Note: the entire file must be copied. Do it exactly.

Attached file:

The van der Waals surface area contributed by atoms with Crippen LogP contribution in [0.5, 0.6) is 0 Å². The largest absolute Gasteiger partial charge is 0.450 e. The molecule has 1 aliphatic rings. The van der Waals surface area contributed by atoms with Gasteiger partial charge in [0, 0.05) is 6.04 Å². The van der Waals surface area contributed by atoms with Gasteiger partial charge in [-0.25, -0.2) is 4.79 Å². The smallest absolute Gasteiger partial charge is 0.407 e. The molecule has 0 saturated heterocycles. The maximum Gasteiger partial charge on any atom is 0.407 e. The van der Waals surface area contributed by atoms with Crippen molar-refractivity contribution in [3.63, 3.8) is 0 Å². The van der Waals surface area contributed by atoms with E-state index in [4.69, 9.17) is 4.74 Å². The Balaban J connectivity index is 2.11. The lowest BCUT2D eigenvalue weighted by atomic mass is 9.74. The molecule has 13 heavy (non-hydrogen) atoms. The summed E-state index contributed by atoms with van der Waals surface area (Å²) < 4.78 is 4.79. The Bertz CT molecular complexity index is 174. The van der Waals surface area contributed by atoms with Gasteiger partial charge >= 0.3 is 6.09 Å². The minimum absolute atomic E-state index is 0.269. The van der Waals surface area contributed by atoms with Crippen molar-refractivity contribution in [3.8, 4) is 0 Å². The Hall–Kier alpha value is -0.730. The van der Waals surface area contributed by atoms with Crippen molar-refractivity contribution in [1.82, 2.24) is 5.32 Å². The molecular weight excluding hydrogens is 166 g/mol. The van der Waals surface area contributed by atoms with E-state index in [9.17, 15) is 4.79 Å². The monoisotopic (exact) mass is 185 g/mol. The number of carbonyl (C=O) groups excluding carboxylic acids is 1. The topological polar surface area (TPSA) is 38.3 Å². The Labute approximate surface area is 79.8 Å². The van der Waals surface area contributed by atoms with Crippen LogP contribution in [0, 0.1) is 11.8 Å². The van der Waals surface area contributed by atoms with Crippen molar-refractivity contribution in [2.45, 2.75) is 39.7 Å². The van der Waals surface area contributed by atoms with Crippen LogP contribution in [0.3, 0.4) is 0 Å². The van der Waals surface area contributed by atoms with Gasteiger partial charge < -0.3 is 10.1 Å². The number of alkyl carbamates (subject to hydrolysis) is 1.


The van der Waals surface area contributed by atoms with Crippen LogP contribution in [0.5, 0.6) is 0 Å². The largest absolute Gasteiger partial charge is 0.450 e. The molecule has 1 aliphatic rings. The van der Waals surface area contributed by atoms with Gasteiger partial charge in [0, 0.05) is 6.04 Å². The van der Waals surface area contributed by atoms with Gasteiger partial charge in [-0.25, -0.2) is 4.79 Å². The smallest absolute Gasteiger partial charge is 0.407 e. The molecule has 0 saturated heterocycles. The maximum Gasteiger partial charge on any atom is 0.407 e. The van der Waals surface area contributed by atoms with Crippen molar-refractivity contribution in [3.63, 3.8) is 0 Å². The van der Waals surface area contributed by atoms with E-state index in [4.69, 9.17) is 4.74 Å². The Balaban J connectivity index is 2.11. The lowest BCUT2D eigenvalue weighted by atomic mass is 9.74. The molecule has 13 heavy (non-hydrogen) atoms. The summed E-state index contributed by atoms with van der Waals surface area (Å²) < 4.78 is 4.79. The Bertz CT molecular complexity index is 174. The van der Waals surface area contributed by atoms with Gasteiger partial charge >= 0.3 is 6.09 Å². The minimum absolute atomic E-state index is 0.269. The van der Waals surface area contributed by atoms with Crippen molar-refractivity contribution in [3.8, 4) is 0 Å². The Hall–Kier alpha value is -0.730. The van der Waals surface area contributed by atoms with Crippen molar-refractivity contribution in [1.82, 2.24) is 5.32 Å². The molecular weight excluding hydrogens is 166 g/mol. The van der Waals surface area contributed by atoms with E-state index in [9.17, 15) is 4.79 Å². The monoisotopic (exact) mass is 185 g/mol. The number of carbonyl (C=O) groups excluding carboxylic acids is 1. The topological polar surface area (TPSA) is 38.3 Å². The Labute approximate surface area is 79.8 Å². The van der Waals surface area contributed by atoms with Crippen LogP contribution in [0, 0.1) is 11.8 Å². The van der Waals surface area contributed by atoms with Crippen molar-refractivity contribution in [2.45, 2.75) is 39.7 Å². The van der Waals surface area contributed by atoms with Crippen LogP contribution in [0.3, 0.4) is 0 Å². The van der Waals surface area contributed by atoms with Gasteiger partial charge < -0.3 is 10.1 Å². The number of alkyl carbamates (subject to hydrolysis) is 1.